Rilling points to shrinking grand list, backs POKO extension

Norwalk mayoral candidate Harry Rilling answers questions from the press at his February campaign kickoff.

NORWALK, Conn. – Former Norwalk Police Chief Harry Rilling is the third Democratic candidate for mayor to send us his answers to a half dozen questions asked of all four candidates. The questions were intended to bring the candidates’ views on certain issues into sharper focus.

To date, Vinny Mangiacopra answered the first four questions, and Matt Miklave answered all six. To be fair, we originally asked four questions, and twice sent the list to the candidates. When we asked a third and final time, we added two questions. We believe Mangiacopra was working off the old list. We did try to contact him again, but received no reply.

Andy Garfunkel has not responded to repeated requests for information.

Rilling apologized for taking longer than Mangiacopra and Miklave, and answered all six questions.

With the other candidates, we focused on two questions in each story, and paired both candidates’ answers in each story. Accordingly, we will bring you Rilling’s answers in three installments, two questions at a time.


Looking at the city’s budget for the coming fiscal year, what would you have done differently?

A.) Are there areas you see that could have been cut?

B.) Would you have reallocated money to other departments/projects?

Please be specific. We all know you think the Norwalk taxpayers are beleaguered, that property taxes are too high and city services are not good enough. But we need specifics.


Rilling pointed to a reduced grand list for the coming year as one problem the city faced at budget time.

“The Fiscal Year 2012-13 budget had an approved grand list of $12,808,981,218,” he said. “The FY 2013-2014 grand list was only $12,805,517,547, a difference of $3,463,671. Some of that decrease, which lowered property tax collections, was caused by successful tax appeals, meaning that many Norwalk properties had been assessed above their market value. This loss offset much of the increase in revenue from new building permits. But, at the same time, many commercial properties remain assessed as much as 19 percent below market value. This has to change as it places undue burden on the shoulders of homeowners, many of whom may have just accepted their new assessment.”

He also pointed to the delay in planned development projects, and the fact that the “new” building permit figure was inflated by people making storm-related repairs.

“Some of those building permits were not for new construction, but for repairs to homes due to damage caused by recent storms as well as other repairs and additions to existing homes. In the meantime, expected revenues from new development projects that have already been approved have not materialized because the developments remain stagnant.”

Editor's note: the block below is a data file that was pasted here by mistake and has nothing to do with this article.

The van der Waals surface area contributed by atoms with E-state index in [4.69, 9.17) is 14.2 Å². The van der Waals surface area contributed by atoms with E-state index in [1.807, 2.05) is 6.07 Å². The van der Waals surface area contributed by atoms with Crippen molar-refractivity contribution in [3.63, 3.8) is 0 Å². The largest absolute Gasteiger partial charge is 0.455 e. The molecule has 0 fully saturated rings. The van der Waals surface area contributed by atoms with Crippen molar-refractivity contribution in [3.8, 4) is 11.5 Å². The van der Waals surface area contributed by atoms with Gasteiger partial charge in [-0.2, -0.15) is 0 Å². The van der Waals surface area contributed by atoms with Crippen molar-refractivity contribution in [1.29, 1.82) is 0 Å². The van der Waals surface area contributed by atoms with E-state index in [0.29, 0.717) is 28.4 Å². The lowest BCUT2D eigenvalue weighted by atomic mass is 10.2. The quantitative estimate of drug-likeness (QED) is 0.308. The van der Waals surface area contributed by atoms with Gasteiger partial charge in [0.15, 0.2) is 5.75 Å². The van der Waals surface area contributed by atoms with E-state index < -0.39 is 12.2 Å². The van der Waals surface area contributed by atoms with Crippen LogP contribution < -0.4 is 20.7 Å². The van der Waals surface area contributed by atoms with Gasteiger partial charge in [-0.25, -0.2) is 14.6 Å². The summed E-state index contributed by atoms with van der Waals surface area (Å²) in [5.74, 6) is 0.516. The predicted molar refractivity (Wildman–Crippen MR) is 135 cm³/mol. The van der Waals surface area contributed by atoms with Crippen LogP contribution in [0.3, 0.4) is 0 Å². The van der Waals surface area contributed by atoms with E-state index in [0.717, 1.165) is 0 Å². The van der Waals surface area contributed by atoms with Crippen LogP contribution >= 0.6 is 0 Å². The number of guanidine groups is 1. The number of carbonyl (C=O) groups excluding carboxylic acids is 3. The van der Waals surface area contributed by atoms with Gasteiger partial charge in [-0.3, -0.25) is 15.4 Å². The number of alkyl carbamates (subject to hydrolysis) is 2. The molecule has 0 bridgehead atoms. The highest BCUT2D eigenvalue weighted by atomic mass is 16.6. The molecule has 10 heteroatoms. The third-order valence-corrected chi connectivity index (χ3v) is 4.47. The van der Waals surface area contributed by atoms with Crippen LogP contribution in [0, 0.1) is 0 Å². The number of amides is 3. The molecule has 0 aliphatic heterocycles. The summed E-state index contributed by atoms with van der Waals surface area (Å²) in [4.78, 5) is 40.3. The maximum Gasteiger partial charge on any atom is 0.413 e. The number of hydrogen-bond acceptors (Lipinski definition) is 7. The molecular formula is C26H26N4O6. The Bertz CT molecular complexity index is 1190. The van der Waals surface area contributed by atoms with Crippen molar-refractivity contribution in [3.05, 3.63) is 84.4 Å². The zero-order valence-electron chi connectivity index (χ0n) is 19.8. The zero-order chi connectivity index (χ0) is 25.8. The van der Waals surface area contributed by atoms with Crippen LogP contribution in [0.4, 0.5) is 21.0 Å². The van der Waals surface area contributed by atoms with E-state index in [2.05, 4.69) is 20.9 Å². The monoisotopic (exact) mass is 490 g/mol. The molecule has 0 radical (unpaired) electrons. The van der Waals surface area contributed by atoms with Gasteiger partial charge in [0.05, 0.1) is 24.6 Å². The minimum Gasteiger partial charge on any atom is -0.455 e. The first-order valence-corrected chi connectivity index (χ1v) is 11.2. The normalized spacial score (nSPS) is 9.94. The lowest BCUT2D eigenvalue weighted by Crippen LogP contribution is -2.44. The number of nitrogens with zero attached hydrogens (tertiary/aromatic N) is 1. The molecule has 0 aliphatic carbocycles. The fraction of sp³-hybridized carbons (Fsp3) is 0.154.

Rilling said he and his staff will comb through the budget line by line and eliminate or postpone expenditures that can wait.

“It is my intention to hold my department heads accountable for submitting and running their departments within reasonable budgets. Each line-item should be carefully scrutinized to determine which of the items can be either removed or pushed back to another year.

“I have also committed to forming a Mayor’s Advisory Committee to meet on a regular basis to review budget requests, evaluate the Master Plan, make appropriate recommendations to streamline government, and get stalled projects moving again,” he said. “This will take much of the tax burden off the shoulders of homeowners who are not receiving the services to which they are entitled.”


POKO’s Wall Street development just got another six-month extension despite major grumbling by some Zoning Commission members. Given the misgivings of said members and history of extensions, would you push to keep the project alive if nothing has happened in six months, or would you lead the charge to pull the plug and go back to square one?


Rilling chose a more conservative path than Miklave and Mangiacopra regarding POKO’s planned Wall Street project, supporting both the concept and the developer.

“I support the Wall Street redevelopment project approved for POKO,” he said. “The plan rightly envisions Wall Street as an urban residential village that includes both the recently built Avalon market-rate rental units and the affordable workforce housing envisioned by POKO. The plan is based on both historic preservation of beautiful old 19th century structures and public access to the waterway.”

“The POKO firm has invested $15 million of its own funds in purchasing the key properties on Wall Street.” He continued. “It is irresponsible to say ‘pull the plug’ on such a massive private investment in an area of Norwalk that remained without a plan, without an investor and without a vision for decades prior to 2005. Any candidate or incumbent who turns his back today on $15 million worth of private investment in an urban downtown project is plainly foolish. We need the jobs and tax revenue generated by this project. ‘Pulling the plug’ would set back Wall Street’s redevelopment by 10 years.”